Changing attitudes

The impact of Expert by Experience involvement in Mental Health Nursing Education: An international survey study

Brenda Happell, Chris Platania-Phung, Brett Scholz, Julia Bocking, Aine Horgan, Fionnuala Manning, Rory Doody, Elisabeth Hals, Arild Granerud, Mari Lahti, Jarmo Pullo, Annaliina Vatula, Johanna Koski, Kornelis Jan van der Vaart, Jerry Allon, Martha Griffin, Siobhan Russell, Liam MacGabhann, Einar Bjornsson, Pall Biering

Research output: Contribution to journalArticle

10 Citations (Scopus)

Abstract

Reform to nursing education is essential to ensure future generations of nurses are strongly positioned to value, know, and deliver strength-based, recovery-oriented mental health practice. A promising pathway to effectively drive reform is the coproduction of curricula by nursing academics and people with lived experience of recovery from mental distress referred to as Experts by Experience. The Co-production in Mental Health Nursing Education (COMMUNE) project is an international collaboration for development and implementation of consumer coproduced curricula. This study evaluated the inclusion of Expert by Experience-led mental health nursing education on nursing students' attitudes to people labelled with mental illness, mental health nursing, and consumer participation. A repeated self-report measures design was implemented in Australia, Ireland, and Finland to ascertain level of generalizability of consumer involvement within undergraduate nursing programmes. Data were collected from nursing students (n = 194) immediately before and after the education module, using three self-report instruments on attitudes (Mental Health Nurse Education Survey, Consumer Participation Questionnaire, and Opening Minds Scale). Data were analysed using descriptive and inferential statistics. Eighty-nine per cent of the 27 points of change reflected more favourable and accepting attitudinal change. Of these, 41% were significant at Bonferroni adjusted alpha of 0.0025. There was a statistically significant increase in preparedness for practice in the mental health field in each of the three countries. The most pronounced change is related to the social and systemic inclusion of people with a diagnostic label and recovery-oriented care more broadly.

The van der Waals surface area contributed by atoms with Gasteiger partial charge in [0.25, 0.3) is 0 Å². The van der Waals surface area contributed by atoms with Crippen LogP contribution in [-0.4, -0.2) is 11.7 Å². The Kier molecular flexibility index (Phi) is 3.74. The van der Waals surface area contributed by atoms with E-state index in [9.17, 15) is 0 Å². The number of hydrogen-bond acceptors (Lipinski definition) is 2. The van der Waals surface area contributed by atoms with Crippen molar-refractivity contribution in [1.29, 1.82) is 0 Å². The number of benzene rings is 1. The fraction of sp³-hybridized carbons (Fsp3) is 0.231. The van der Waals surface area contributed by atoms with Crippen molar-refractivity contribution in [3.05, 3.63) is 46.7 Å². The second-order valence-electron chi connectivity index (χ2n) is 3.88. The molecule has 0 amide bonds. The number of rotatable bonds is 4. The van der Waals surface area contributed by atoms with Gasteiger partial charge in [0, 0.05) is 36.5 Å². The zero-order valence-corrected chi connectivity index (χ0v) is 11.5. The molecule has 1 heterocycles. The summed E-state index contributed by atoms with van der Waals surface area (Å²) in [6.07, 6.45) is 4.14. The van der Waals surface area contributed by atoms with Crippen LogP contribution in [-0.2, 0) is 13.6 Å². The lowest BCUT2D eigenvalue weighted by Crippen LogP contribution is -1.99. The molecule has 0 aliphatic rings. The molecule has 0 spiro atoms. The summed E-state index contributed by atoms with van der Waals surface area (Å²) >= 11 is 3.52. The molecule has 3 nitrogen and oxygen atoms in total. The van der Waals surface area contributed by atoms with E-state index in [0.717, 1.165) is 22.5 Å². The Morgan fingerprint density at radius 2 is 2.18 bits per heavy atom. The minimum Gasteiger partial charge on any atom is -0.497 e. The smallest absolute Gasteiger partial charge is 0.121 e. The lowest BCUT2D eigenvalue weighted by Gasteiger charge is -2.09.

Original languageEnglish
Pages (from-to)480-491
Number of pages12
JournalInternational Journal of Mental Health Nursing
Volume28
Issue number2
DOIs
Publication statusPublished - 1 Apr 2019

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